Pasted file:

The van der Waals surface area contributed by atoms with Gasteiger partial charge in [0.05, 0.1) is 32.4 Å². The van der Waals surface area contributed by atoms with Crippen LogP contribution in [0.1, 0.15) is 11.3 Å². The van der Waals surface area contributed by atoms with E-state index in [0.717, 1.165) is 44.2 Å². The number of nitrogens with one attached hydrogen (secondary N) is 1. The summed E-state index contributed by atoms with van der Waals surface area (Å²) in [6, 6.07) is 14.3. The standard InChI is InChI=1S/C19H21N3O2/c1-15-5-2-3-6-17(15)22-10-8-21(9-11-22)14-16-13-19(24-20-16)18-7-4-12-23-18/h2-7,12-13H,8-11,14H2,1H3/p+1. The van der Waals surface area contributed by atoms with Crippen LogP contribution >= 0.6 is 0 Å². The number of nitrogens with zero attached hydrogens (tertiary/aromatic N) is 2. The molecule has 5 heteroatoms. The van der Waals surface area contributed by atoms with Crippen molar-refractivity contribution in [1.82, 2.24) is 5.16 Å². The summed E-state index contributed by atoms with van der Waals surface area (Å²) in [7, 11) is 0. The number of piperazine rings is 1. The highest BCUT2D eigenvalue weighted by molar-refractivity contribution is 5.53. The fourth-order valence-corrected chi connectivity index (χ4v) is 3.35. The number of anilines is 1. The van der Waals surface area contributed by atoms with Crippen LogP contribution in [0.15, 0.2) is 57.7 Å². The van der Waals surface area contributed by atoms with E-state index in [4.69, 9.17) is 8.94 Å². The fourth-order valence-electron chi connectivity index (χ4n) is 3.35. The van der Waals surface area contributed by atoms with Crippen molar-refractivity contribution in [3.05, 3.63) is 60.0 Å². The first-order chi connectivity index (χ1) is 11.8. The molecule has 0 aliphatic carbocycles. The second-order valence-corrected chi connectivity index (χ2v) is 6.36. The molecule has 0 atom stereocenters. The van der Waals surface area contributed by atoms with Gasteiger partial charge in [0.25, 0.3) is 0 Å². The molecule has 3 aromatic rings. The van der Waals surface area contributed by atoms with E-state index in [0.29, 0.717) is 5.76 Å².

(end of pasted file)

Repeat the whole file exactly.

The van der Waals surface area contributed by atoms with Gasteiger partial charge in [0.05, 0.1) is 32.4 Å². The van der Waals surface area contributed by atoms with Crippen LogP contribution in [0.1, 0.15) is 11.3 Å². The van der Waals surface area contributed by atoms with E-state index in [0.717, 1.165) is 44.2 Å². The number of nitrogens with one attached hydrogen (secondary N) is 1. The summed E-state index contributed by atoms with van der Waals surface area (Å²) in [6, 6.07) is 14.3. The standard InChI is InChI=1S/C19H21N3O2/c1-15-5-2-3-6-17(15)22-10-8-21(9-11-22)14-16-13-19(24-20-16)18-7-4-12-23-18/h2-7,12-13H,8-11,14H2,1H3/p+1. The van der Waals surface area contributed by atoms with Crippen LogP contribution >= 0.6 is 0 Å². The number of nitrogens with zero attached hydrogens (tertiary/aromatic N) is 2. The molecule has 5 heteroatoms. The van der Waals surface area contributed by atoms with Crippen molar-refractivity contribution in [1.82, 2.24) is 5.16 Å². The summed E-state index contributed by atoms with van der Waals surface area (Å²) in [7, 11) is 0. The number of piperazine rings is 1. The highest BCUT2D eigenvalue weighted by molar-refractivity contribution is 5.53. The fourth-order valence-corrected chi connectivity index (χ4v) is 3.35. The number of anilines is 1. The van der Waals surface area contributed by atoms with Crippen LogP contribution in [0.15, 0.2) is 57.7 Å². The van der Waals surface area contributed by atoms with E-state index in [4.69, 9.17) is 8.94 Å². The fourth-order valence-electron chi connectivity index (χ4n) is 3.35. The van der Waals surface area contributed by atoms with Crippen molar-refractivity contribution in [3.05, 3.63) is 60.0 Å². The first-order chi connectivity index (χ1) is 11.8. The molecule has 0 aliphatic carbocycles. The second-order valence-corrected chi connectivity index (χ2v) is 6.36. The molecule has 0 atom stereocenters. The van der Waals surface area contributed by atoms with Gasteiger partial charge in [0.25, 0.3) is 0 Å². The molecule has 3 aromatic rings. The van der Waals surface area contributed by atoms with E-state index in [0.29, 0.717) is 5.76 Å².